It’s sort of a thought experiment that I’ve been really bashing around in my head particularly in the last few months with everything going on, particularly in the Middle East. You mentioned that, you know, in Canada we have a peaceful and prosperous land where we’re not concerned about being bombed or losing our homes.

But I’m wondering if there’s ever a possibility, this is sort of the thought experiment, imagining, you know, how I would personally respond if you know, my home was attacked, if my home was invaded. For the spiritual warrior what are the rules of engagement in a time of war?

[00:22:04] Susan Gillis Chapman: I’d have to pull out my copy of the art of war.

But you know, it’s interesting. Trungpa Rinpoche selected some students to practice kind of enlightened military action and, you know, trained them in all kinds of defensive maneuvers, like it was like taking the protector principle and acting it out. Traditionally, it is said that if somebody entered my house and tried to kill me, if I was a total bodhisattva, which I’m not, I might actually kill them first. Because that prevents them from becoming a murderer.

[00:22:41] Silas Rose: That’s why it’s a curve ball question

[00:22:42] Susan Gillis Chapman: Everything depends on motivation. It’s a hundred percent about motivation. And that’s one of the practices that a spiritual warrior has to engage in, is being very clear what motivates them. everything I say and, and do and think. So if the motivation is love and protection of that other person from causing harm you know, then whatever you do to restrain them, is a way of protecting them.

However, if motivation is to, how dare you enter my territory, then you’re committing a terrible act of, you know, karmic consequence. So one of the tragedies right now, whether it’s looking at Ukraine or Gaza or Israel, whatever, one of the tragedies something for us to really think about, getting farmers and plumbers and getting people out of their lives and putting them into the role of soldiers. You know, it’s just so horribly tragic and we see the aftermath like the Vietnam vets on the street and the, you know, it’s just the horrible trauma we inflict on each other when we force people into this role of having to kill or be killed.

It’s just, as you said, it’s like the worst it’s worst kind of form of human societal cancer there can be. And yet it’s happening. And so the way the Mahayana, Teaching is explained is that there’s four stages of compassionate activity. The first stage is to pacify.

Do whatever you can to pacify the situation. And if that doesn’t work, then you move on to try to enrich the situation. Like, what do both sides need in order for them to get to a place of peacefulness. You enrich. And if that doesn’t work, the next stage is magnetizing, which really is about empowering. Like you bring in power. You might have to empower yourself so that you have the power to gain their attention in a positive way. So empowering. And then the final stage is as needed, you have to have the ability to destroy what needs to be destroyed. Which hopefully would not involve taking a human life, but it might be destroying an infrastructure, destroying a belief system, but it’s like knowing the right moment to cut through, you know, so in my book, I, I tell that story of Antoinette Tuff, who knew the exact moment that in Georgia when the, you know, the gunman was there in the elementary school and he was saying, you know, it’s too late.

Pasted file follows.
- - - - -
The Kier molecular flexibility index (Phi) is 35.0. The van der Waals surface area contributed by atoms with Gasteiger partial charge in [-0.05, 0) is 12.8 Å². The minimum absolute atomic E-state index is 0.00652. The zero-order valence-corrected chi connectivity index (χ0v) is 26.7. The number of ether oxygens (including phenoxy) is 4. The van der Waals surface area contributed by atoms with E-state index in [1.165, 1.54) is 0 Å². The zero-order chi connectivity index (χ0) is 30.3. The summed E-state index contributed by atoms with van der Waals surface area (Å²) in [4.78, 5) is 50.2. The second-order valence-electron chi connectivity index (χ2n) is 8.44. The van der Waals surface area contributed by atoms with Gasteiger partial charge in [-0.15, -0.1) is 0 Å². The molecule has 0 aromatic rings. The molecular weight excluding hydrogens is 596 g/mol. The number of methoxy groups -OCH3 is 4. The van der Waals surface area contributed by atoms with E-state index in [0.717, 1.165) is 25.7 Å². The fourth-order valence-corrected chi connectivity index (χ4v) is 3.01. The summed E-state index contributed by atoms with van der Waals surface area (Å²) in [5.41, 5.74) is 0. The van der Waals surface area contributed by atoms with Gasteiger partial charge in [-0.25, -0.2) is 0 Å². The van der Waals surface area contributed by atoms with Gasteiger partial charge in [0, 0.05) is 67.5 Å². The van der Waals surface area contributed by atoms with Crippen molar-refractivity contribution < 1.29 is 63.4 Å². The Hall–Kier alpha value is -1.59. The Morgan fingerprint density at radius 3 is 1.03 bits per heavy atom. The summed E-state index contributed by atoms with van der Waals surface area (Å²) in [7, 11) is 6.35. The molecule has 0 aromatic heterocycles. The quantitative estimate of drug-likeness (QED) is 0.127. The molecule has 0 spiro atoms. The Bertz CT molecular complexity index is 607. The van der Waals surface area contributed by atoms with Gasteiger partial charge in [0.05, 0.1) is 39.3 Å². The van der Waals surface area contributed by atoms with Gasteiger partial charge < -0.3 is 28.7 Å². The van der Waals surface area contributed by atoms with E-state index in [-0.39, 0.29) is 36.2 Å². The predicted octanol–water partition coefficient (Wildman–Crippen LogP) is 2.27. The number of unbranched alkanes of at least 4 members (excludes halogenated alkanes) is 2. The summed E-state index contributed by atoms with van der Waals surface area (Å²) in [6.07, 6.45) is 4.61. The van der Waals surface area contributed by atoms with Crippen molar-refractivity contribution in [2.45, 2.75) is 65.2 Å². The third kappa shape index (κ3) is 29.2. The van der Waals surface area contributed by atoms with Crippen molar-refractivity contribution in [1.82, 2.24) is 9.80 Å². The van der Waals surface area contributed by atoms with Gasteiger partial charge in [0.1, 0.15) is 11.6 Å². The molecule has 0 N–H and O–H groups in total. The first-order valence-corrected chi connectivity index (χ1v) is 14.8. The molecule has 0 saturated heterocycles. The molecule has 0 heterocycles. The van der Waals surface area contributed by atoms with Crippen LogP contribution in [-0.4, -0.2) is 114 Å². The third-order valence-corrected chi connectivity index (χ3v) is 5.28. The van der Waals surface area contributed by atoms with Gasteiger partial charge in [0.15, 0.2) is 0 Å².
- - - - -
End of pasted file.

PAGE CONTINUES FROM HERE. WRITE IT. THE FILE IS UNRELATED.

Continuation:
I’ve already planned to kill. And she found the right moment to say, no, that’s not how the story ends. And she cuts through. So it’s actually the best form of destroying is cutting through a narrative at the right moment where a person can wake up. And that’s really, I think, ideally, if we can engage those four powers in the form of conversation, and we know that what happens a lot of times is conversation is frozen I’m right, no, I’m right, I’m right, no, you know, way to use, you know, when you hear what I say, you’ll know what’s true, but instead, if we can find those four, pacifying, enriching, magnetizing, and then, if there is a moment of being able to say exactly the right word at exactly the right time so that both of us fall into that open, warm space together.

Not like, I’m proving to you that I’m right, but like, let’s together discover our human goodness.

[00:26:20] Silas Rose: Well, it’s probably a great place for us to land. I don’t think we’ve solved all the world’s problems in this one conversation, but I think it happens one conversation at a time.

[00:26:28] Susan Gillis Chapman: Exactly. Thank you, Silas.

[00:26:31] Silas Rose: How can people learn more about your books and get in touch?

[00:26:35] Susan Gillis Chapman: Well, I finally perked up my website. So SusanGillisChapman.com has information about both the new book which can be pre ordered through a number of different sites including Shambhala Publications and Amazon. And also the Five Keys to Mindful Communication, which actually has a lot of this other view of how to work with our conversation.